By John Pierce

During his recent trip to Africa, former President George W. Bush responded to a reporter’s question about the conflict or compatibility of gay marriage with his Christian faith by continuing his post-presidential plan to no longer weigh in on controversial matters.

Referencing Matthew 7:3, Bush said simply, according to Christian News Network: “I shouldn’t be taking a speck out of some else’s eye when I have a log in my own.”

Whoa! That’s not the kind of response culture war Christians who embraced Bush as one of their own want to hear.

So Bro. Bush was put in place by Scott Brown of Wake Forest, N.C., a Baptist preacher, elder and leader in the family-integrated church movement.

“Mr. Bush has actually misinterpreted the verse and applied it wrongly, most likely because he is unaware of the whole counsel of God on the matter of judgment,” Brown said to Christian News Network.

So Dubya’s gracious, confessional response — and attempt to avoid political sparring — actually revealed that he is a poor interpreter of Scripture and “unaware of the whole counsel of God” on the subject of judgment. Nice.

Likewise, Alan Chambers, also a longtime darling of the religious right, caught the heat of Southern Baptist culture war king Al Mohler recently.

Chambers, the president of Exodus International announced that the organization was closing its doors and he apologized for the damage done to gay and lesbian persons through attempts at “reparative therapy” — the idea that sexual orientation could be changed through prayer and counseling — and other actions.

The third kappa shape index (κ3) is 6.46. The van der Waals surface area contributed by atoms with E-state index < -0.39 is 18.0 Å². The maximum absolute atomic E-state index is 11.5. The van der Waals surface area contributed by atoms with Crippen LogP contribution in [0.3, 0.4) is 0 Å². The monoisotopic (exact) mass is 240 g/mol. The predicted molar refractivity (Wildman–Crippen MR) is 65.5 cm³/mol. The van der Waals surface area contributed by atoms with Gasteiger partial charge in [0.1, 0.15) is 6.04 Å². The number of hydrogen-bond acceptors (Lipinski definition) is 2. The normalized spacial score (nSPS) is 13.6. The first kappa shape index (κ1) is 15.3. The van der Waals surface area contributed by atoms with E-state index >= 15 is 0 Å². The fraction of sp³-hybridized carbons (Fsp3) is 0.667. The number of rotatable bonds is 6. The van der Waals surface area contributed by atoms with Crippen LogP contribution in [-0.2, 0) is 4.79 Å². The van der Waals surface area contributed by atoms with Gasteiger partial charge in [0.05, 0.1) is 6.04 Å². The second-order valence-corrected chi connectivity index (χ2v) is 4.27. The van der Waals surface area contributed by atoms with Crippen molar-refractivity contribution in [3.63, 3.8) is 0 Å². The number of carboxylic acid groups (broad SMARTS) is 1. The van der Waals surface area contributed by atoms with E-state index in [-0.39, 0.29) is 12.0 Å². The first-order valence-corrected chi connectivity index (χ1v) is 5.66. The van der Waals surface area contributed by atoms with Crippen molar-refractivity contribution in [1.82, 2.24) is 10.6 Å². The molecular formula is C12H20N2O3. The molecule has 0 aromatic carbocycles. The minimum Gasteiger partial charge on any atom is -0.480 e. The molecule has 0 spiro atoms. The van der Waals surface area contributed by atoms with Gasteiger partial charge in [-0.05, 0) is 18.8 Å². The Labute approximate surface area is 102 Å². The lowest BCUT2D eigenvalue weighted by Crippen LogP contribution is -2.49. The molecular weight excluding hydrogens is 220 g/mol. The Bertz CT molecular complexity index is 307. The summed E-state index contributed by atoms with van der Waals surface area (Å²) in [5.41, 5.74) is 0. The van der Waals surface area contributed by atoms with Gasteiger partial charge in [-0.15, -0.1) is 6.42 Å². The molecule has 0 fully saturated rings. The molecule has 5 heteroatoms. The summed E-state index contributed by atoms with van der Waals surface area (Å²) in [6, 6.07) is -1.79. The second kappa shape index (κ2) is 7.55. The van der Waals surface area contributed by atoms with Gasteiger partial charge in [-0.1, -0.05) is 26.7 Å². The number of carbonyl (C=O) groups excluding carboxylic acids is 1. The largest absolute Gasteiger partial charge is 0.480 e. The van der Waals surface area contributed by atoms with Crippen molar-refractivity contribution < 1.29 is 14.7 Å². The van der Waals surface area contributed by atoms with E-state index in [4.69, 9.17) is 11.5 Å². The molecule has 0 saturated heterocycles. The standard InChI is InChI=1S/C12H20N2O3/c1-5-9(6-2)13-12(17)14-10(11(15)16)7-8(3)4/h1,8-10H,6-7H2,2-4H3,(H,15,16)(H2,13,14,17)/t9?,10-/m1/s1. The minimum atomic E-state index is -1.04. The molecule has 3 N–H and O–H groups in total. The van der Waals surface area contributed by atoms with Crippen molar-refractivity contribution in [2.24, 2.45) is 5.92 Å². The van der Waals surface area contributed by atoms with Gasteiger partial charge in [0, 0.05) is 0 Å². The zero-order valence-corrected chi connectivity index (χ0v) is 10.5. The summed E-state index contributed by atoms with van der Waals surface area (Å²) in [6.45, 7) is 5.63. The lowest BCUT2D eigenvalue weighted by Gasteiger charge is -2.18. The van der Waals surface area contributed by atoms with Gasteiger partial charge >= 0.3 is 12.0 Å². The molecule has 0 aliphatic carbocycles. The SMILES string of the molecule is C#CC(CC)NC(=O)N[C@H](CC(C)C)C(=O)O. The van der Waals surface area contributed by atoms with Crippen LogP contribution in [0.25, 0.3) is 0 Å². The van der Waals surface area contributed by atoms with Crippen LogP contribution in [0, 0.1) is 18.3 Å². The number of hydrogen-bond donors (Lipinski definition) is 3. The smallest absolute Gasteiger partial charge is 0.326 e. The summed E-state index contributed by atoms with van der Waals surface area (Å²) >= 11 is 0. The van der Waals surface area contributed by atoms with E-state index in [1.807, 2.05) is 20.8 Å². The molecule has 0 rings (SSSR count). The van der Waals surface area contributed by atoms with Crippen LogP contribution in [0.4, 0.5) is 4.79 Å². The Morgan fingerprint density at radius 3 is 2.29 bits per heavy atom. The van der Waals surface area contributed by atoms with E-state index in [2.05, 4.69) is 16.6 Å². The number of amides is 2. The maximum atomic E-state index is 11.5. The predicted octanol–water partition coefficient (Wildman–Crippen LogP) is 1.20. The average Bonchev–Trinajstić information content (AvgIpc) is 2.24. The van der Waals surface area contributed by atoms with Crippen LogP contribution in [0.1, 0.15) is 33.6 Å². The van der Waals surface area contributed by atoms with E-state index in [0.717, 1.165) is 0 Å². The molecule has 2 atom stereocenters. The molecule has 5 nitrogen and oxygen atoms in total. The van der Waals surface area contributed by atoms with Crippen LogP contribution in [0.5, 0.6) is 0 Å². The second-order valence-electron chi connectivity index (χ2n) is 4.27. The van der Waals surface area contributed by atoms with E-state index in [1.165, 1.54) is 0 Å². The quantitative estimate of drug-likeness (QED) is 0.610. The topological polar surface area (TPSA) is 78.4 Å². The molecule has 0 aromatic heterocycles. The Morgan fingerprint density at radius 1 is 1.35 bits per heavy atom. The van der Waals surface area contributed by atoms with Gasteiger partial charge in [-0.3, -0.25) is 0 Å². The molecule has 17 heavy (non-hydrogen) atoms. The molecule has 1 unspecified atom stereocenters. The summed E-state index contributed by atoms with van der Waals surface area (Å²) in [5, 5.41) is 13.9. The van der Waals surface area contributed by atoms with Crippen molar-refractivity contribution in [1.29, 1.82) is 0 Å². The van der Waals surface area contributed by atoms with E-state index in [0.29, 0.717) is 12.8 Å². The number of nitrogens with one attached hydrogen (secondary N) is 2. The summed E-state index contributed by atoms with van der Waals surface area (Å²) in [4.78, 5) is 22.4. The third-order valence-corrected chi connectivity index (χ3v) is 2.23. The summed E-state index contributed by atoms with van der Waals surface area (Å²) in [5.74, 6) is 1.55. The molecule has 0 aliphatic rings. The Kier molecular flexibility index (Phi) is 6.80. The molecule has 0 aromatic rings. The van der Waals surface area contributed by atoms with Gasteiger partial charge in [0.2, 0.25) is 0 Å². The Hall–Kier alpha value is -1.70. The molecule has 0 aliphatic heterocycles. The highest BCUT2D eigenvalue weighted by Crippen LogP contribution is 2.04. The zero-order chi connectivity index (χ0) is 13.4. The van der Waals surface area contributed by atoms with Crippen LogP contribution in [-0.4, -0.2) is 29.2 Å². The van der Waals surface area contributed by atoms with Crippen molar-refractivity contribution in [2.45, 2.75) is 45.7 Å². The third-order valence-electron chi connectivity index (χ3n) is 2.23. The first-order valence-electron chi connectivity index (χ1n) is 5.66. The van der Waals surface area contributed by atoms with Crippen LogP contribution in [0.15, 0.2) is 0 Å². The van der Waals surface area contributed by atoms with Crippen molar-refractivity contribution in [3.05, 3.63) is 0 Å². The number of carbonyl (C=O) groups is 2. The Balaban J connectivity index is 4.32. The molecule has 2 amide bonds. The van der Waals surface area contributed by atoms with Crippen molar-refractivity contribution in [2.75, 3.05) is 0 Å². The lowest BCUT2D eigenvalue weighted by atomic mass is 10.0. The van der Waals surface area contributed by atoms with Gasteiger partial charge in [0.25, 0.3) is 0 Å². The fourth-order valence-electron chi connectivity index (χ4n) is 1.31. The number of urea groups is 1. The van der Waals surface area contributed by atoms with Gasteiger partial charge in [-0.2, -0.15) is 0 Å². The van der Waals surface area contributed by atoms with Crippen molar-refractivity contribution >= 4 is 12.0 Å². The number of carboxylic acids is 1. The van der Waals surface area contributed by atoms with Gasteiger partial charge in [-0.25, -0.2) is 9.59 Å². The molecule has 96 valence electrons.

According to a Religion News Service report, Chambers said his core beliefs about sexuality have not changed — but rather his ways of ministering to gay and lesbian persons would be kinder and different.

That was not enough for Mohler, who took Chambers’ “I’m sorry” to be an abandonment of a prize culture war cause.

Mohler told Baptist Press: “The statements from Alan Chambers and Exodus International indicate that they have lost confidence in both the Bible and the Gospel of Jesus Christ.”

Wow. Chambers’ new perspective is nothing less than a loss of confidence in the Bible and Jesus, according to Mohler.

The tragedy is that it is not hard to understand why fundamentalist Christian leaders like Brown and Mohler react so harshly when one of their own doesn’t stay in lockstep.

They are losing the culture wars — and becoming a fainter minority voice. Such was never in their plans.

They thought their stinging columns, radio and TV ranting and indoctrination of their minions would enlarge the troops. Instead they have watched public opinion go in the opposite direction — and have been stunned that even those they once counted on for cover might break from the pack on occasion.

Finding themselves on the losing side of yet another culture battle, it is devastating to see former allies finding the grace that they cannot.

What they do not understand or simply cannot allow themselves to see is that fundamentalism does not define the Christian gospel and it is a losing proposition. And nothing is more threatening to those who lead such movements than to see their power diminished.

So some of the harsh rhetoric usually aimed at the most obvious enemies is fired at those who once could be counted on for full agreement. Heroes becomes goats — who have “lost confidence” in the Bible and Jesus.

What fundamentalist leaders also fail to see is that fellow conservative Christians like Bush and Chambers might have simply lost confidence in them and their strident ways. Or, perhaps, that they are free now to say what they’ve long believed.

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